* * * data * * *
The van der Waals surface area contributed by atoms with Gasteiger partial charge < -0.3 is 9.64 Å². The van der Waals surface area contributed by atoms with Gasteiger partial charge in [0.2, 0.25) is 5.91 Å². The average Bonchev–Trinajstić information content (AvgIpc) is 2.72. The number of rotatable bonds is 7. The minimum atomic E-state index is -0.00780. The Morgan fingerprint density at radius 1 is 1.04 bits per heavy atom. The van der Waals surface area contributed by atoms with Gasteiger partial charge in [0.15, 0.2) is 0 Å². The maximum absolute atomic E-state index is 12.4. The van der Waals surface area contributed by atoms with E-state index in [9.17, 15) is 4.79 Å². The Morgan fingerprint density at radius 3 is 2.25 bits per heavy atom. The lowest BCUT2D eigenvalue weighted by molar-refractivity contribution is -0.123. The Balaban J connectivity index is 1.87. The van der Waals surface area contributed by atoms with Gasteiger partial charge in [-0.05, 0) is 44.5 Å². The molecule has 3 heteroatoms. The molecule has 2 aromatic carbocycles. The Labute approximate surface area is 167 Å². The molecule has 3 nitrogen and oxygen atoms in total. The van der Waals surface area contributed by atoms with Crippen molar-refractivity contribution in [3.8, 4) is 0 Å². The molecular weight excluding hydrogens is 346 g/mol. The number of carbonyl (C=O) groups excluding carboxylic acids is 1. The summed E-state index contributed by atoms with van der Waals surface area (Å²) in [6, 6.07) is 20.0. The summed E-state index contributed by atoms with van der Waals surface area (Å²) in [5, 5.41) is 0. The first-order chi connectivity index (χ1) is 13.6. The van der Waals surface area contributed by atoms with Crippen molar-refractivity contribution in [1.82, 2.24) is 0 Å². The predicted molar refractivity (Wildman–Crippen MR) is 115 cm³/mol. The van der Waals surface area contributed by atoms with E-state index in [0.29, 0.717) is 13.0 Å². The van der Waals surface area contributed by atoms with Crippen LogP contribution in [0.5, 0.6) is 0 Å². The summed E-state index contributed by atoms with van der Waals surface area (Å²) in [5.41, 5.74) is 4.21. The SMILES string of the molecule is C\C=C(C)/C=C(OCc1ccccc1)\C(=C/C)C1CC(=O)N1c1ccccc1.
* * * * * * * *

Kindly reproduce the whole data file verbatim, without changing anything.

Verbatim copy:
The van der Waals surface area contributed by atoms with Gasteiger partial charge < -0.3 is 9.64 Å². The van der Waals surface area contributed by atoms with Gasteiger partial charge in [0.2, 0.25) is 5.91 Å². The average Bonchev–Trinajstić information content (AvgIpc) is 2.72. The number of rotatable bonds is 7. The minimum atomic E-state index is -0.00780. The Morgan fingerprint density at radius 1 is 1.04 bits per heavy atom. The van der Waals surface area contributed by atoms with Gasteiger partial charge in [0.15, 0.2) is 0 Å². The maximum absolute atomic E-state index is 12.4. The van der Waals surface area contributed by atoms with E-state index in [9.17, 15) is 4.79 Å². The Morgan fingerprint density at radius 3 is 2.25 bits per heavy atom. The lowest BCUT2D eigenvalue weighted by molar-refractivity contribution is -0.123. The Balaban J connectivity index is 1.87. The van der Waals surface area contributed by atoms with Gasteiger partial charge in [-0.05, 0) is 44.5 Å². The molecule has 3 heteroatoms. The molecule has 2 aromatic carbocycles. The Labute approximate surface area is 167 Å². The molecule has 3 nitrogen and oxygen atoms in total. The van der Waals surface area contributed by atoms with Crippen molar-refractivity contribution in [3.8, 4) is 0 Å². The molecular weight excluding hydrogens is 346 g/mol. The number of carbonyl (C=O) groups excluding carboxylic acids is 1. The summed E-state index contributed by atoms with van der Waals surface area (Å²) in [6, 6.07) is 20.0. The summed E-state index contributed by atoms with van der Waals surface area (Å²) in [5, 5.41) is 0. The first-order chi connectivity index (χ1) is 13.6. The van der Waals surface area contributed by atoms with Crippen molar-refractivity contribution in [1.82, 2.24) is 0 Å². The predicted molar refractivity (Wildman–Crippen MR) is 115 cm³/mol. The van der Waals surface area contributed by atoms with E-state index in [0.29, 0.717) is 13.0 Å². The van der Waals surface area contributed by atoms with Crippen LogP contribution in [0.5, 0.6) is 0 Å². The summed E-state index contributed by atoms with van der Waals surface area (Å²) in [5.41, 5.74) is 4.21. The SMILES string of the molecule is C\C=C(C)/C=C(OCc1ccccc1)\C(=C/C)C1CC(=O)N1c1ccccc1.